GAA Football

Doubts over GAA roadmap aims

GAA club games may resume in August, but doubts remain over the inter-county calendar, which will return on October 17 at the very earliest.
Picture by Margaret McLaughlin

THE GAA has produced a blueprint for the phased return of Gaelic Games - and then cast doubt on whether its own aims were achievable.

The association set a target date of July 31 for the return of club activity, and while less concrete on inter-county games, they remain hopeful that they can return beyond October 17 at the earliest.

Inter-county teams will not be permitted to train together until September 14, a move that GAA Director of Player, Club and Games Administration, Feargal McGill admitted was unlikely to be popular with managers.

However, it is also likely to cause consternation for clubs and players, given the near certainty of a tug-of-war over players as they resume inter-county training at the height of club championships.

A white paper released earlier this week that showed the amount of time players spend in close proximity to each other during games gave as much cause for concern as it did optimism.

The average incursion within a 2-metre zone of an opponent was mere seconds, but the paper also stated that during an inter-county game, each player was exposed to an average of 539 incursions per game.

Yet Dr Kevin Moran, Donegal team doctor and a member of the GAA’s Covid-19 advisory group, admitted that “if social distancing remains two meters, then there cannot be contact”.

“I don’t believe it is possible to have contact training,” he said.

“However, the trends over the last few weeks is that the R value was decreased, our intensive care and hospitals are almost empty of Covid patients and the mortality rate has decreased dramatically.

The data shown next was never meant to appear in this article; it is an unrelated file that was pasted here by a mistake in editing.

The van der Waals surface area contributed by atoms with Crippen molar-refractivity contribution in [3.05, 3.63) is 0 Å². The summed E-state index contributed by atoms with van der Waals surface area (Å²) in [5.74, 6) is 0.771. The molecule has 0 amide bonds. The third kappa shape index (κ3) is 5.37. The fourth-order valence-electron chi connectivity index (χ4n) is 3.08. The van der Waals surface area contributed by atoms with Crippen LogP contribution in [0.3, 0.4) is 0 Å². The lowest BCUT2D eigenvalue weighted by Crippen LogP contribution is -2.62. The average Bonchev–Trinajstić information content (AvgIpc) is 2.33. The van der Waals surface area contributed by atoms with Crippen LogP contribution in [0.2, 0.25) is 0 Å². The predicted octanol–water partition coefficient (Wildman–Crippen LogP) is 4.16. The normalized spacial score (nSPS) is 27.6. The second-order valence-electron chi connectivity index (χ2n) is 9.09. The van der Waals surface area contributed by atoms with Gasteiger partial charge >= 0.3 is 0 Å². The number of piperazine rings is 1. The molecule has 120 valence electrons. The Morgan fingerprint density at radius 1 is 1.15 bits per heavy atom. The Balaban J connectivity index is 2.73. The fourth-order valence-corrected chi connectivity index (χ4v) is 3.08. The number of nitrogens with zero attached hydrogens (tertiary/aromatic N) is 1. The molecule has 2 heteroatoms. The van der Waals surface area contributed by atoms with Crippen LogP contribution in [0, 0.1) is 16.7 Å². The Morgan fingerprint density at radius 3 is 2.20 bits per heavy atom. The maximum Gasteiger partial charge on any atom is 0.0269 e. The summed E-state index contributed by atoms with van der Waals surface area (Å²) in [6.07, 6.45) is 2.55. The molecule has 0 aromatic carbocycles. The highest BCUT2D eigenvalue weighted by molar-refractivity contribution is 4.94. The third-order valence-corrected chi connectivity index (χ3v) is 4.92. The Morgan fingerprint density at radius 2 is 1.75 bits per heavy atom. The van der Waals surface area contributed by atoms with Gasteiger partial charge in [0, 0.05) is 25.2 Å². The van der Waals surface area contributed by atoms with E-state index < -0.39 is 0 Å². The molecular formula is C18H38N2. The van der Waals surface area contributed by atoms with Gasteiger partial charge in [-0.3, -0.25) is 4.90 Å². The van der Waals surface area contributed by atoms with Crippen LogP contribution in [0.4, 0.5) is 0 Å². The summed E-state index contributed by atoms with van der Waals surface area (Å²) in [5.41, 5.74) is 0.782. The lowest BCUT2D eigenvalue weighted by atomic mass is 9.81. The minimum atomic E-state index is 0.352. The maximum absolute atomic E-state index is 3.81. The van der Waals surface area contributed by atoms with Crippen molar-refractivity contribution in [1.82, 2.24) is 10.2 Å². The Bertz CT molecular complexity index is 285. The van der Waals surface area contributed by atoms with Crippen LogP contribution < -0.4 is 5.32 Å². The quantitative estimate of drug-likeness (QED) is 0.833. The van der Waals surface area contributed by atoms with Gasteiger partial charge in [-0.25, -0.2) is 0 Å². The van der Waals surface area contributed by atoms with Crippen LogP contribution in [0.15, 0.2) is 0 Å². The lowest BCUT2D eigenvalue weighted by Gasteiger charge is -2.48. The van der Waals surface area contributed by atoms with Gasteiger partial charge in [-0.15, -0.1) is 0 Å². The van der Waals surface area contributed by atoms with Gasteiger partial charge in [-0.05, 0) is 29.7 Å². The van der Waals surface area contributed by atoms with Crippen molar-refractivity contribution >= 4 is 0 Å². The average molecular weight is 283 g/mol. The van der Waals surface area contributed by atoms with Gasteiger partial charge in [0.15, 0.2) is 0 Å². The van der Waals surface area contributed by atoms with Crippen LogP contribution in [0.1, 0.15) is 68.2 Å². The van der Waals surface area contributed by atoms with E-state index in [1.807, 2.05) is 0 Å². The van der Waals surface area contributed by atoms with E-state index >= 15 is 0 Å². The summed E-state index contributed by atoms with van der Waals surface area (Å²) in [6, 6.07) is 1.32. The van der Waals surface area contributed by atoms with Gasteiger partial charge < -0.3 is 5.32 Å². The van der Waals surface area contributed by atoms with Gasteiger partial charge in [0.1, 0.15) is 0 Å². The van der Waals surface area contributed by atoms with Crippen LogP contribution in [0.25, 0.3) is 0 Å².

“All the indications are that over the next few weeks is that the situation will settle. If we look at the way the pandemic has evolved in Europe and here at home, the pandemic has been brought into control in most parts of Europe.

“The second wave that everyone was worried about has not happened but may well yet happen and there is no place for complacency.

“The studies we have looked at internationally will also suggest that the virus is weakening. It will be step by step.

“If the first step goes well, players going back to training with two metres of distancing… then we would be able to progress to contact training.

“But there are no absolute guarantees about anything. This is a fluid situation, it is still evolving.”

The GAA is expecting to know more about the limits that will exist on spectator numbers later in the year once it enters phase four of its return on July 20.

And while president John Horan said that they hoped there would be attendances but that they would be restricted in terms of size, director general Tom Ryan effectively ruled out the idea of a behind-closed-doors championship.

Asked if in the event of playing games behind closed doors, the GAA would consider relaxing its broadcasting deal and showing all games live as in the English Premier League, Ryan replied: “Games behind closed doors is not really something that we want.

“It’s not something we’re really contemplating, it’s not something we’re actively pursuing to be honest. The answer is no.

“You’re really talking about last, last resort territory there, and we’re not contemplating it at all under any circumstances, really.”

The GAA plans to reveal its plans for the restructured inter-county season once they are in phase three of their return, which they will aim to begin on June 29, in line with Irish government guidelines.

But with the R-number, which is used to measure the virus’s ability to spread, sitting higher in the north than in the Republic of Ireland, Horan also admitted that events north of the border could yet dictate the GAA’s policy.

“Obviously the R number is key to all of this and it is lower in the 26 counties,” said the GAA president.

“But it is moving in a positive direction than before and the actual playing of the games, I think that will be moving in the positive direction.

“If it doesn’t and that becomes a problem and it moves in the wrong direction in either jurisdiction then obviously we would have to review it.”

Asked if an outbreak in an isolated area could force clubs to close down individually, Dr Kevin Moran said that it “would be for public health to decide, not the GAA”.

“We are in the business of minimising risk and everybody acknowledges that until such time as there is a vaccine or an anti-viral, risk cannot be eliminated completely, but at this point in time, the public health guidelines we have is that the risk is minimal,” he said.

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